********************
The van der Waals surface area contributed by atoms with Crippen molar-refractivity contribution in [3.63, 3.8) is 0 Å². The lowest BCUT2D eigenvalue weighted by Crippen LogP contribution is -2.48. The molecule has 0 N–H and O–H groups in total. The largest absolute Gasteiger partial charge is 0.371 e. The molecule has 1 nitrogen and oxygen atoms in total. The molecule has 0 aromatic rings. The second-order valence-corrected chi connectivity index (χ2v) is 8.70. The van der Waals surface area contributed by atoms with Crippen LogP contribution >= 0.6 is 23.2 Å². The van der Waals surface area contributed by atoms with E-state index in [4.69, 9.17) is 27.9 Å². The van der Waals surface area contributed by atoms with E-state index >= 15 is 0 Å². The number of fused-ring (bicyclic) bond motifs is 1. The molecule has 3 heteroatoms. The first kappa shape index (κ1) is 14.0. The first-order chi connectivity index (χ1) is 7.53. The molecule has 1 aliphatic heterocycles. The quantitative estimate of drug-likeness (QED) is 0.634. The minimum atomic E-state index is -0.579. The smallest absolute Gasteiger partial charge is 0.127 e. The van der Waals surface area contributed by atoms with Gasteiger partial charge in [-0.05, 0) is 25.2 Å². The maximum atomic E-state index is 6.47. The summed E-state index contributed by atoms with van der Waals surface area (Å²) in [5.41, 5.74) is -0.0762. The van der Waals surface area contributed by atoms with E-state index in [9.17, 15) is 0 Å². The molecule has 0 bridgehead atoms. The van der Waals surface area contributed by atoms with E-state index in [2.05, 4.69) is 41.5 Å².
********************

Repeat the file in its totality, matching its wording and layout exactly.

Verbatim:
The van der Waals surface area contributed by atoms with Crippen molar-refractivity contribution in [3.63, 3.8) is 0 Å². The lowest BCUT2D eigenvalue weighted by Crippen LogP contribution is -2.48. The molecule has 0 N–H and O–H groups in total. The largest absolute Gasteiger partial charge is 0.371 e. The molecule has 1 nitrogen and oxygen atoms in total. The molecule has 0 aromatic rings. The second-order valence-corrected chi connectivity index (χ2v) is 8.70. The van der Waals surface area contributed by atoms with Crippen LogP contribution >= 0.6 is 23.2 Å². The van der Waals surface area contributed by atoms with E-state index in [4.69, 9.17) is 27.9 Å². The van der Waals surface area contributed by atoms with E-state index >= 15 is 0 Å². The number of fused-ring (bicyclic) bond motifs is 1. The molecule has 3 heteroatoms. The first kappa shape index (κ1) is 14.0. The first-order chi connectivity index (χ1) is 7.53. The molecule has 1 aliphatic heterocycles. The quantitative estimate of drug-likeness (QED) is 0.634. The minimum atomic E-state index is -0.579. The smallest absolute Gasteiger partial charge is 0.127 e. The van der Waals surface area contributed by atoms with Gasteiger partial charge in [-0.05, 0) is 25.2 Å². The maximum atomic E-state index is 6.47. The summed E-state index contributed by atoms with van der Waals surface area (Å²) in [5.41, 5.74) is -0.0762. The van der Waals surface area contributed by atoms with E-state index in [9.17, 15) is 0 Å². The molecule has 0 bridgehead atoms. The van der Waals surface area contributed by atoms with E-state index in [2.05, 4.69) is 41.5 Å².